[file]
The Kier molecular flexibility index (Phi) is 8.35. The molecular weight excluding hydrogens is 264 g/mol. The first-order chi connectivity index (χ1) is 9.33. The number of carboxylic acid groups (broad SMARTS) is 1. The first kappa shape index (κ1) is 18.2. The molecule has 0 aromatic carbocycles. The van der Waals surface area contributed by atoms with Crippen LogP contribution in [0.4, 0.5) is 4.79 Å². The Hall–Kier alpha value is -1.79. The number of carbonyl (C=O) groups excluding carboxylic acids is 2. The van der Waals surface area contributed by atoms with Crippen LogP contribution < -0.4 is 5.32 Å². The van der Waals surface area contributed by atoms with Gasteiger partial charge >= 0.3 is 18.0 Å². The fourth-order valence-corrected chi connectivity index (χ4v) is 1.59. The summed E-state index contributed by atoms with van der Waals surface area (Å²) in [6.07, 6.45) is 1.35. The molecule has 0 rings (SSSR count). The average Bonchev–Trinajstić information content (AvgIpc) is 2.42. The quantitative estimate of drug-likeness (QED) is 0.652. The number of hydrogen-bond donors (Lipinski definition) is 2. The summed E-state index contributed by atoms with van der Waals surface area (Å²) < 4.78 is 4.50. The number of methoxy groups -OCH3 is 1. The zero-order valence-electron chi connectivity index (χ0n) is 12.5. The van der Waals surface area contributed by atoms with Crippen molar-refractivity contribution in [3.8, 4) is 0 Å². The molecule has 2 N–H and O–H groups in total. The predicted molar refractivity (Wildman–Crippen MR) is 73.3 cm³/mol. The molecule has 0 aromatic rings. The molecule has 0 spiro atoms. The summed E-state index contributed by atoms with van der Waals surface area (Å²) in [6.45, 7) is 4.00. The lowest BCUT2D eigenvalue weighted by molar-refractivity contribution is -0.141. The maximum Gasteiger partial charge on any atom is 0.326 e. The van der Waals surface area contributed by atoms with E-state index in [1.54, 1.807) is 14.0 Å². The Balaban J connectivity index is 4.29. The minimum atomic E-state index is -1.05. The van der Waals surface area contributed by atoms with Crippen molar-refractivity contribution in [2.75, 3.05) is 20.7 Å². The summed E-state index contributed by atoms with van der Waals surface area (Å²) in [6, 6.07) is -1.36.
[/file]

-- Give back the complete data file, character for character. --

The Kier molecular flexibility index (Phi) is 8.35. The molecular weight excluding hydrogens is 264 g/mol. The first-order chi connectivity index (χ1) is 9.33. The number of carboxylic acid groups (broad SMARTS) is 1. The first kappa shape index (κ1) is 18.2. The molecule has 0 aromatic carbocycles. The van der Waals surface area contributed by atoms with Crippen LogP contribution in [0.4, 0.5) is 4.79 Å². The Hall–Kier alpha value is -1.79. The number of carbonyl (C=O) groups excluding carboxylic acids is 2. The van der Waals surface area contributed by atoms with Crippen LogP contribution < -0.4 is 5.32 Å². The van der Waals surface area contributed by atoms with Gasteiger partial charge >= 0.3 is 18.0 Å². The fourth-order valence-corrected chi connectivity index (χ4v) is 1.59. The summed E-state index contributed by atoms with van der Waals surface area (Å²) in [6.07, 6.45) is 1.35. The molecule has 0 rings (SSSR count). The average Bonchev–Trinajstić information content (AvgIpc) is 2.42. The quantitative estimate of drug-likeness (QED) is 0.652. The number of hydrogen-bond donors (Lipinski definition) is 2. The summed E-state index contributed by atoms with van der Waals surface area (Å²) < 4.78 is 4.50. The number of methoxy groups -OCH3 is 1. The zero-order valence-electron chi connectivity index (χ0n) is 12.5. The van der Waals surface area contributed by atoms with Crippen molar-refractivity contribution in [3.8, 4) is 0 Å². The molecule has 2 N–H and O–H groups in total. The predicted molar refractivity (Wildman–Crippen MR) is 73.3 cm³/mol. The molecule has 0 aromatic rings. The molecule has 0 spiro atoms. The summed E-state index contributed by atoms with van der Waals surface area (Å²) in [6.45, 7) is 4.00. The lowest BCUT2D eigenvalue weighted by molar-refractivity contribution is -0.141. The maximum Gasteiger partial charge on any atom is 0.326 e. The van der Waals surface area contributed by atoms with E-state index in [1.54, 1.807) is 14.0 Å². The Balaban J connectivity index is 4.29. The minimum atomic E-state index is -1.05. The van der Waals surface area contributed by atoms with Crippen molar-refractivity contribution in [2.75, 3.05) is 20.7 Å². The summed E-state index contributed by atoms with van der Waals surface area (Å²) in [6, 6.07) is -1.36.